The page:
Wing: In addition to the Temple Museum, the China Alley Preservation Society owns six other buildings and three vacant lots in Chinatown. This includes a sundries/gambling house, an old Chinese café, the Kings Hand Laundry Buildings, and an herb store.
Before the fire we were focusing on the restoration of two of these buildings. One of them was the primary Kings Hand Laundry building, a Japanese laundry that was established in 1911 and served the area for over a century. The historic site depicts the history of the Japanese in California, but desperately needs repair and preservation.
The other is the 114-year-old L.T. Sue Herb Co. building. Dr. L.T. Sue was the first Chinese herbalist in the area. This building is a museum, it is much the way it was before the shop closed in the 1950s. However, it needs a new roof. There has been considerable water damage caused by the rainy seasons.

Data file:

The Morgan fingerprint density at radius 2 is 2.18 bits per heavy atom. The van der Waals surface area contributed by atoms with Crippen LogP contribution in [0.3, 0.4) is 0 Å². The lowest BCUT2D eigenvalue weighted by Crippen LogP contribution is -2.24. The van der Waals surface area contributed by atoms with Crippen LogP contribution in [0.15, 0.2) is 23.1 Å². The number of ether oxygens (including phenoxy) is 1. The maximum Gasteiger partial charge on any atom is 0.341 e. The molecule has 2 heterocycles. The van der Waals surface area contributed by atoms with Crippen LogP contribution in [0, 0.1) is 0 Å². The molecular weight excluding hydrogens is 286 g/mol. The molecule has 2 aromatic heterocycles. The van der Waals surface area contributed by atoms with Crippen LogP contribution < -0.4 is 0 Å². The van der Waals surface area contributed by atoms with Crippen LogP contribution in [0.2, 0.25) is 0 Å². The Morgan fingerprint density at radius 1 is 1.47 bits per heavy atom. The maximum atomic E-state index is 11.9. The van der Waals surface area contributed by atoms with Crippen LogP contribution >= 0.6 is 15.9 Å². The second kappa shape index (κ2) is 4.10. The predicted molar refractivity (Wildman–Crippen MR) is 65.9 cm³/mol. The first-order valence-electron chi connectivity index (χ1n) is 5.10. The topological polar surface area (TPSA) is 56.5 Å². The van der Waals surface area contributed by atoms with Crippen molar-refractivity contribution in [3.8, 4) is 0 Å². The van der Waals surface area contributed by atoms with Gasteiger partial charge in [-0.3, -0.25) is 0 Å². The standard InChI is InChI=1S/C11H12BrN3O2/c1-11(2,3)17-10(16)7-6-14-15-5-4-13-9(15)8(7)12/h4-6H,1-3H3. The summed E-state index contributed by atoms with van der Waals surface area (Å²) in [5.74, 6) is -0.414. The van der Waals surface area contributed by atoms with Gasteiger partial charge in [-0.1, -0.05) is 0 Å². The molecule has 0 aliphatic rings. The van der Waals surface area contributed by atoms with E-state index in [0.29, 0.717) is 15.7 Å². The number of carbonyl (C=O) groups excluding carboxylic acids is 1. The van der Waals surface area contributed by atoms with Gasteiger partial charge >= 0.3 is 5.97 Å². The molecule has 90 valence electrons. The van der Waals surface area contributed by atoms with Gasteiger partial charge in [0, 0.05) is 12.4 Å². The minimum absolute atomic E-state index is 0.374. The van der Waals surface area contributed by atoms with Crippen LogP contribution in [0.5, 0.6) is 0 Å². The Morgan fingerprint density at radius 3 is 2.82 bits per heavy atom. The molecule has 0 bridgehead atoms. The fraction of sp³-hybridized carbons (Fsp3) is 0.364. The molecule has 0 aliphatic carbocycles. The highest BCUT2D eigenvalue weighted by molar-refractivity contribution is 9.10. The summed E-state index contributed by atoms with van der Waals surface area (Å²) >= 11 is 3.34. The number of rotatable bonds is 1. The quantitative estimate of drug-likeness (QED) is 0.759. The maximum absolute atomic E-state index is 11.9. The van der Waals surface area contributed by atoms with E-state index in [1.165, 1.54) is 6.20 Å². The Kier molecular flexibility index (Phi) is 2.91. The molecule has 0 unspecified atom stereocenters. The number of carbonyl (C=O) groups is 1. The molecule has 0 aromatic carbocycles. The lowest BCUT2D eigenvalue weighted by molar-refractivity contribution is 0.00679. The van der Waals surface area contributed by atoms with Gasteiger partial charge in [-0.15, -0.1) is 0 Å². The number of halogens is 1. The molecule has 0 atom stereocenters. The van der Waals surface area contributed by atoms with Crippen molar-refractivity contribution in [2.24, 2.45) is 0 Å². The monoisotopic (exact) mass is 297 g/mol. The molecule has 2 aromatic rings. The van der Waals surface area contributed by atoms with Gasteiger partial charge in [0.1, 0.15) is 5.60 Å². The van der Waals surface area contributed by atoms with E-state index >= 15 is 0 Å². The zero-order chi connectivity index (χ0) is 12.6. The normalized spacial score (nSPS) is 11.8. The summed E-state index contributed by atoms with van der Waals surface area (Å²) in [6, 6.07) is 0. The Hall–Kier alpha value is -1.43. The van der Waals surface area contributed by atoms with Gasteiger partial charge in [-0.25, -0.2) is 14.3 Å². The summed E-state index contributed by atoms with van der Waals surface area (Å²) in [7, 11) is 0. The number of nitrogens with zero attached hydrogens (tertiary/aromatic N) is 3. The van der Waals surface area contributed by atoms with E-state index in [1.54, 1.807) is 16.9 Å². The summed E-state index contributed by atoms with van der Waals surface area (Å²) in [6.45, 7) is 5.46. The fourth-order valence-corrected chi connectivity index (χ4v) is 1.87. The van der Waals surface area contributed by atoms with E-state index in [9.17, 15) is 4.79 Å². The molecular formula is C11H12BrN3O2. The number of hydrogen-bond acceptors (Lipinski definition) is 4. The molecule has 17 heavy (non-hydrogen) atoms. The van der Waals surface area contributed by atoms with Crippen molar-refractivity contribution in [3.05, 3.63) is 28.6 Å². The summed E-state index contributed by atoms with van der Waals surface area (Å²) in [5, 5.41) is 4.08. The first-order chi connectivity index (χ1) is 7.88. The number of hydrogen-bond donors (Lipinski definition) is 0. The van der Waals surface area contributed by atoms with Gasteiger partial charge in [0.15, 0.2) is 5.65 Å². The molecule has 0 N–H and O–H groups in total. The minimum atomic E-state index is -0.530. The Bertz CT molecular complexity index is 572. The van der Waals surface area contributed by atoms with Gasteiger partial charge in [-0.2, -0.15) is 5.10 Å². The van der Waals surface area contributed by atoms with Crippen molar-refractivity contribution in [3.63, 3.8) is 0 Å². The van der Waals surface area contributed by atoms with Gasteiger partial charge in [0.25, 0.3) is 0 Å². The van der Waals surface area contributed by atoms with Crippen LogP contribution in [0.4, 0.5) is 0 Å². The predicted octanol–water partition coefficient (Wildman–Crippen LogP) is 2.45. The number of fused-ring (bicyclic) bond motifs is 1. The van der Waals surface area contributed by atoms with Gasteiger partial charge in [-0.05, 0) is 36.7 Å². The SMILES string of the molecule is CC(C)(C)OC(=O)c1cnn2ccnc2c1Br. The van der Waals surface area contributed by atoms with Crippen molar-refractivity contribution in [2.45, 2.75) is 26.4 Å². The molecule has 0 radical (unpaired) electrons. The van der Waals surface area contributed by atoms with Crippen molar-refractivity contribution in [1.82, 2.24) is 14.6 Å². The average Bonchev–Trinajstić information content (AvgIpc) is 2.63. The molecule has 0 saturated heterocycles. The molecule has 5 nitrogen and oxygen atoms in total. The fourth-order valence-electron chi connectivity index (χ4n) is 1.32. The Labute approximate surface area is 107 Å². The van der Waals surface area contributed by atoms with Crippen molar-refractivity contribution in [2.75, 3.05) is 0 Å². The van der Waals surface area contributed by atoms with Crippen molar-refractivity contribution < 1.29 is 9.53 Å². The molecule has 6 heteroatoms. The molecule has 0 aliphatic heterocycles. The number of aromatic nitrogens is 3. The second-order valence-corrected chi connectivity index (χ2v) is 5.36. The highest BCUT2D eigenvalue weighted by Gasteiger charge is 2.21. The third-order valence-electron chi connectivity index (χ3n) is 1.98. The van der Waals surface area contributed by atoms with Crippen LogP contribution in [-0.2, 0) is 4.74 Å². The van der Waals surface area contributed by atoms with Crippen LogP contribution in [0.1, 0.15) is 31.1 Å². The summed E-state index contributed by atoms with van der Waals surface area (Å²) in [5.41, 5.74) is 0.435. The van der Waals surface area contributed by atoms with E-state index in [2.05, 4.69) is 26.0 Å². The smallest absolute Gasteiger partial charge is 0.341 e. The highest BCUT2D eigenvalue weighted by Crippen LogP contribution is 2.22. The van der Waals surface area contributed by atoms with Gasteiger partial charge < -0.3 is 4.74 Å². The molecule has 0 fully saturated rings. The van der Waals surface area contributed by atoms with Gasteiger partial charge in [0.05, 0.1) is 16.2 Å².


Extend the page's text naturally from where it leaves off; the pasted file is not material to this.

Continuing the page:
Evelyn Yin, a Los Angeles-based artist, is creating a documentary for us. This short film will focus on the aftermath of the fire and our continuing restoration efforts. It will collect oral histories from Chinese/Americans from the region and discuss what the loss means to the community.
My roots in China Alley begin in 1883, when my great-grandfather opened his noodle house. My family has had restaurants in the Alley since 1883, until we closed our Imperial Dynasty restaurant in 2006. We had a great ride in the restaurant business, and people came from all over the world to dine in the Imperial Dynasty and visit China Alley. My uncle, Richard Wing, was the head chef and one of the founders of the China Alley Preservation Society. With the restaurant closed, the Alley seemed deserted, and yes, endangered.
Banister: In 2011 China Alley was named one of “America’s 11 Most Endangered Historic Places.” We feel we will soon not be endangered. In 2019, Arianne and I were able to purchase six buildings—the old restaurants—and vacant lots in China Alley from Arianne’s family.
The Taoist Temple Museum was listed on the National Register of Historic Places in 1972, and the China Alley Preservation Society is currently in the process of applying for the entirety of China Alley to be listed on the National Register of Historic Places. Their vision is a revitalized China Alley serving as a vibrant historic destination, not an endangered place.